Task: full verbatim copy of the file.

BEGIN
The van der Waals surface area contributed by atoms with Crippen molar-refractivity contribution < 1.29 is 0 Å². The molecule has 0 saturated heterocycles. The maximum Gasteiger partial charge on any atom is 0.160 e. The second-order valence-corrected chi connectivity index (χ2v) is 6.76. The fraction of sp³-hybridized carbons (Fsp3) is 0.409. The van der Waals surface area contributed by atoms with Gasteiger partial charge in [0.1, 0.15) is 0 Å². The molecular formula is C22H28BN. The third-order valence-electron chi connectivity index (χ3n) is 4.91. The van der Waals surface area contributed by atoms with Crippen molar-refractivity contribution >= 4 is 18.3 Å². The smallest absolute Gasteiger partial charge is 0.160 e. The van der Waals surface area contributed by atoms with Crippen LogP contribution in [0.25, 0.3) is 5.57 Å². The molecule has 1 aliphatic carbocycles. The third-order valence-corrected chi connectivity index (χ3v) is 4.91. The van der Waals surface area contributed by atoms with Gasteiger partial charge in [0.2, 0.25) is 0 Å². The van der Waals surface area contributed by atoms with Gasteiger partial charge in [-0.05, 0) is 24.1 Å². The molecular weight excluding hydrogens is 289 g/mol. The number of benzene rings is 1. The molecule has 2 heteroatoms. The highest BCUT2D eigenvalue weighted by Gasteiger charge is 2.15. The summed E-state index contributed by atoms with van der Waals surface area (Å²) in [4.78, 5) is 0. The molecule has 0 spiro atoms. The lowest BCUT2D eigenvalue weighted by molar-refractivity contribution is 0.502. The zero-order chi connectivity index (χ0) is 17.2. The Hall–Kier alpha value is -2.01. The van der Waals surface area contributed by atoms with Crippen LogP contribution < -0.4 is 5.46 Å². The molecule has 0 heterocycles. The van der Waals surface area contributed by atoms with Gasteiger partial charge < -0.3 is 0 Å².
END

The van der Waals surface area contributed by atoms with Crippen molar-refractivity contribution < 1.29 is 0 Å². The molecule has 0 saturated heterocycles. The maximum Gasteiger partial charge on any atom is 0.160 e. The second-order valence-corrected chi connectivity index (χ2v) is 6.76. The fraction of sp³-hybridized carbons (Fsp3) is 0.409. The van der Waals surface area contributed by atoms with Gasteiger partial charge in [0.1, 0.15) is 0 Å². The molecular formula is C22H28BN. The third-order valence-electron chi connectivity index (χ3n) is 4.91. The van der Waals surface area contributed by atoms with Crippen molar-refractivity contribution >= 4 is 18.3 Å². The smallest absolute Gasteiger partial charge is 0.160 e. The van der Waals surface area contributed by atoms with Crippen LogP contribution in [0.25, 0.3) is 5.57 Å². The molecule has 1 aliphatic carbocycles. The third-order valence-corrected chi connectivity index (χ3v) is 4.91. The van der Waals surface area contributed by atoms with Gasteiger partial charge in [0.2, 0.25) is 0 Å². The van der Waals surface area contributed by atoms with Gasteiger partial charge in [-0.05, 0) is 24.1 Å². The molecular weight excluding hydrogens is 289 g/mol. The number of benzene rings is 1. The molecule has 2 heteroatoms. The highest BCUT2D eigenvalue weighted by Gasteiger charge is 2.15. The summed E-state index contributed by atoms with van der Waals surface area (Å²) in [4.78, 5) is 0. The molecule has 0 spiro atoms. The lowest BCUT2D eigenvalue weighted by molar-refractivity contribution is 0.502. The zero-order chi connectivity index (χ0) is 17.2. The Hall–Kier alpha value is -2.01. The van der Waals surface area contributed by atoms with Crippen LogP contribution < -0.4 is 5.46 Å². The molecule has 0 heterocycles. The van der Waals surface area contributed by atoms with Gasteiger partial charge < -0.3 is 0 Å².